Defendants sought to dismiss that matter. In granting Defendants' motion to dismiss, Judge Laughrey of this Court found Defendants were entitled to absolute judicial immunity, and the Rooker-Feldman and Younger doctrines applied, and therefore, the matter was dismissed. Doc. #22 (Case No. 16-4319). In her decision, Judge Laughrey noted Judges Joyce and Schollmeyer recused from the 2014 state court matter. Id. at 4. But it was then assigned to Judge Brehe-Krueger, a defendant in this matter. Id. After Judge Schollmeyer recused from the 2016 state court matter, Judge Brehe-Krueger was assigned to preside over that matter. Judge Brehe-Krueger, as of the date of this Order, still presides over both matters.

         Judge Brehe-Krueger seeks to dismiss Plaintiff's claims in this matter. Doc. #9. Plaintiff opposes Judge Brehe-Krueger's motion. Doc. #12. The motion is now ripe for consideration. In addition to Judge Brehe-Krueger's motion, the Court also considers Plaintiff's claims against the Circuit Court of Cole County.

         II. DISCUSSION

         A. Plaintiff's Claims Against Judge Brehe-Krueger

         Judge Brehe-Krueger makes several arguments for dismissal of Plaintiff's claims against her. Among other grounds, Judge Brehe-Krueger argues the Rooker-Feldman doctrine applies, and she is protected from suit by judicial immunity.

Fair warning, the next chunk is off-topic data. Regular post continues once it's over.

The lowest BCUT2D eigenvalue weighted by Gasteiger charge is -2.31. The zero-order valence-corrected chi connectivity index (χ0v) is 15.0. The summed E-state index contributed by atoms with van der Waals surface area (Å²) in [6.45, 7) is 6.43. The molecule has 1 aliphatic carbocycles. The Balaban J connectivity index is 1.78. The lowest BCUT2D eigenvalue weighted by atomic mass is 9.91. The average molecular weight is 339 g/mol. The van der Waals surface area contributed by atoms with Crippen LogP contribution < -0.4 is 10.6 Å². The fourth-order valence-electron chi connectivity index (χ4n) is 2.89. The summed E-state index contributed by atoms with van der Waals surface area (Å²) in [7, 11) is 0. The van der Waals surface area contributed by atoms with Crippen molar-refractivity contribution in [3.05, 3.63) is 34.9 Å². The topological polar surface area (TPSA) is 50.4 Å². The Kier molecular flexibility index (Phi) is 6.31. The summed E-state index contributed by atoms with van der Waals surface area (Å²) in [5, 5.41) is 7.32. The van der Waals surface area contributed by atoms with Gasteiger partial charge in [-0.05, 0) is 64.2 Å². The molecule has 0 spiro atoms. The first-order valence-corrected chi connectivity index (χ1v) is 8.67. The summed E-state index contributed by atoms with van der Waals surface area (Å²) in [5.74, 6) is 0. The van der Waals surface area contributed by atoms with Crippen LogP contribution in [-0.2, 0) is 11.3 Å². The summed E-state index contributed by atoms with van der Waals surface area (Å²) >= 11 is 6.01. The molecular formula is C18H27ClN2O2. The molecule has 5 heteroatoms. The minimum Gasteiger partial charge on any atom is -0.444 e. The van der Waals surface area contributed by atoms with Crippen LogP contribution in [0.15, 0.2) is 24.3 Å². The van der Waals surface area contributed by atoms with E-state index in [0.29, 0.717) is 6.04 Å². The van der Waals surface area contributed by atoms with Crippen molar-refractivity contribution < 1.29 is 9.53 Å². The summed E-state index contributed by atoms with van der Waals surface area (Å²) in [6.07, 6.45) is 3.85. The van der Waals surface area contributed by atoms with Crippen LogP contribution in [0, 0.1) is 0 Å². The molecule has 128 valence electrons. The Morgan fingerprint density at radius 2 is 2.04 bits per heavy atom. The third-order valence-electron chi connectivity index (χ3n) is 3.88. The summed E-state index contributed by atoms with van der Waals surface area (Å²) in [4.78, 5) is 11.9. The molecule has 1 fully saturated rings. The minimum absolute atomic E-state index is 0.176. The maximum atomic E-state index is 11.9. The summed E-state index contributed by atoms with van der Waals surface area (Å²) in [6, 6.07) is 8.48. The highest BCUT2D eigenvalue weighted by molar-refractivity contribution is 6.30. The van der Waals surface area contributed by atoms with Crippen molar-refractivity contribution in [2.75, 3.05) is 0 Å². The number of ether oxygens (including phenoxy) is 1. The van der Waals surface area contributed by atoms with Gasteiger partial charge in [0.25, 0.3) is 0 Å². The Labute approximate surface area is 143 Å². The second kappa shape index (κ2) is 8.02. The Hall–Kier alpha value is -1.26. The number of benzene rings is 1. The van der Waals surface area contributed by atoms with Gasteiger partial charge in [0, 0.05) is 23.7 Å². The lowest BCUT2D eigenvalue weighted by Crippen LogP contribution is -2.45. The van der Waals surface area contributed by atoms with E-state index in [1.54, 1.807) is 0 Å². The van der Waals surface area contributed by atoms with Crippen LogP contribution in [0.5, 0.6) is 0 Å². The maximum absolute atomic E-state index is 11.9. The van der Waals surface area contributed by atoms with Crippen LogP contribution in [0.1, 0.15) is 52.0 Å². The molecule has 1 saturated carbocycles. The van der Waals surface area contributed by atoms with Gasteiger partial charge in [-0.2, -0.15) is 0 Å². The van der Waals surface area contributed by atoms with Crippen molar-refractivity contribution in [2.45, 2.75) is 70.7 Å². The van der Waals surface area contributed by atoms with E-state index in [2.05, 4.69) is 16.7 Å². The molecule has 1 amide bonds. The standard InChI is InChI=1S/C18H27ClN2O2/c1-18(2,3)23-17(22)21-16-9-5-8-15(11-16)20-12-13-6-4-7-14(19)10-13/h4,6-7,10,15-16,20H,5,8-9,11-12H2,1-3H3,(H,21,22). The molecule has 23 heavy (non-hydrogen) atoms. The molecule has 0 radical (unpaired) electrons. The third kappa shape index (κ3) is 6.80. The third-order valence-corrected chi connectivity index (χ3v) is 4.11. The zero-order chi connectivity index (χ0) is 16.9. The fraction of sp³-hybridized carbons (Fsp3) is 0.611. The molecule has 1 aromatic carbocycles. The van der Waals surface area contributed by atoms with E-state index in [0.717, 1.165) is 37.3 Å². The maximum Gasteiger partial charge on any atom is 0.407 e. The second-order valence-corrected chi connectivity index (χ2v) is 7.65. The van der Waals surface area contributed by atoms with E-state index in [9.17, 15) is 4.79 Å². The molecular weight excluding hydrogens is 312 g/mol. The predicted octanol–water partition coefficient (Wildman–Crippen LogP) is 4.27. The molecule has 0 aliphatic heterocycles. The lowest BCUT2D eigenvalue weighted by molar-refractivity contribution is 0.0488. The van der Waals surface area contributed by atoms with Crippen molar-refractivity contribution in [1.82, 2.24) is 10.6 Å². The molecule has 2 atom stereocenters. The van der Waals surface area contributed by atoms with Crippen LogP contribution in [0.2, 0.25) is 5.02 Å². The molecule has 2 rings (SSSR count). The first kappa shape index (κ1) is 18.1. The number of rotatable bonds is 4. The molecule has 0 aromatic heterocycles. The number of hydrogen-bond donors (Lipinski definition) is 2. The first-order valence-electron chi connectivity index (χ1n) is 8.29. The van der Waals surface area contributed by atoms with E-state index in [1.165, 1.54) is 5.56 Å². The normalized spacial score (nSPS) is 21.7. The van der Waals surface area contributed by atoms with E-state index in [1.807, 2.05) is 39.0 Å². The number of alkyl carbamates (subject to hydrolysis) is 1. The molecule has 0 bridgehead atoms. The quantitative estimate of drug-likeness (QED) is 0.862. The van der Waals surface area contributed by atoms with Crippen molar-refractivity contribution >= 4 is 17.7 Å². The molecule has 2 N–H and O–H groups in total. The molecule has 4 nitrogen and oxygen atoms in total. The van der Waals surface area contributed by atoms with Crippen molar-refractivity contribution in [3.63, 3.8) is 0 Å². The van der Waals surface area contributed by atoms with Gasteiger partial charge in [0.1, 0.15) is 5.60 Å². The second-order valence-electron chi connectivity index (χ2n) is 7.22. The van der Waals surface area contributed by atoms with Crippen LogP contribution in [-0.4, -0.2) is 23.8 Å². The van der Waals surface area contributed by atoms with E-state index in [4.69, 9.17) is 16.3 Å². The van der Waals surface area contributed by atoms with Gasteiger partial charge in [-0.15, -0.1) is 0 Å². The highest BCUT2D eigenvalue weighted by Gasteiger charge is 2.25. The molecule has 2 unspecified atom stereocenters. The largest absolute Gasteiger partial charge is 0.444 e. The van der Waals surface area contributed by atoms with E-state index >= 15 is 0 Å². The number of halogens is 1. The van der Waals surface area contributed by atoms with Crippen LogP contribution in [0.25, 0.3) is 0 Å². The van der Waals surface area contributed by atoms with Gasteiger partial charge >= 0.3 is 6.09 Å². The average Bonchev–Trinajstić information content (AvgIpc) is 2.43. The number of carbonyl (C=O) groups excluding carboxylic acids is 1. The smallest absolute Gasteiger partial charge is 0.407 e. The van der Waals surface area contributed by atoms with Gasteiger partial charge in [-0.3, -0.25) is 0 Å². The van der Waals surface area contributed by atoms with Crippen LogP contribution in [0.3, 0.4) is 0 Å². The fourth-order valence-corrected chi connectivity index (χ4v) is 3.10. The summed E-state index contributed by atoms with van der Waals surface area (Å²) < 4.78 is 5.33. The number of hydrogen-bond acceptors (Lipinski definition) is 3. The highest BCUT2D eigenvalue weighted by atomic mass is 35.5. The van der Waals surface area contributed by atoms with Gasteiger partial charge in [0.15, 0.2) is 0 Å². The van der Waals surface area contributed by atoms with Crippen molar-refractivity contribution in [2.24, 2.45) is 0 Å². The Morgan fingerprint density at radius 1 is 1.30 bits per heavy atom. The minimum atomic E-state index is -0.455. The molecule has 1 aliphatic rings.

(1) Rooker-Feldman Doctrine

         Judge Brehe-Krueger argues the Rooker-Feldman doctrine precludes the Court from exercising jurisdiction (that is, legal authority) over Plaintiff's claims. A lower federal court is generally without jurisdiction to hear “challenges to state court decisions in particular cases arising out of judicial proceedings even if those challenges allege that that state court's action was unconstitutional.” Dist. of Columbia Court of Appeals v. Feldman, 460 U.S. 462, 486 (1983). Federal courts, with the exception of the United States Supreme Court, do not have jurisdiction over an appeal of a state appellate court decision. Id.; see also 28 U.S.C. § 1257; Keene Corp. v. Cass, 908 F.2d 293, 296 (8th Cir. 1990). The Eighth Circuit holds the Rooker-Feldman doctrine precludes jurisdiction over “cases brought by state-court losers complaining of injuries caused by state-court judgments rendered before the district court proceedings commenced and inviting district court review and rejection of those judgments.” Edwards v. City of Jonesboro, 645 F.3d 1014, 1018 (8th Cir. 2011) (citing Exxon Mobil Corp. v. Saudi Basic Indus. Corp., 544 U.S. 280, 284 (2005)).[3]

         Plaintiff seeks redress with this Court because Judge Brehe-Krueger allegedly “refus[ed] to hear any evidence” in a state court proceeding, and “refused to…explain why [she] ruled” the way she did in a state court proceeding. Doc. #1, at 2-3. Plaintiff also argues the judgment entered by Judge Brehe-Krueger in a state court proceeding was “fraudulent.” Id. at 2. He asks the Court to “[g]rant an immediate injunction before the ...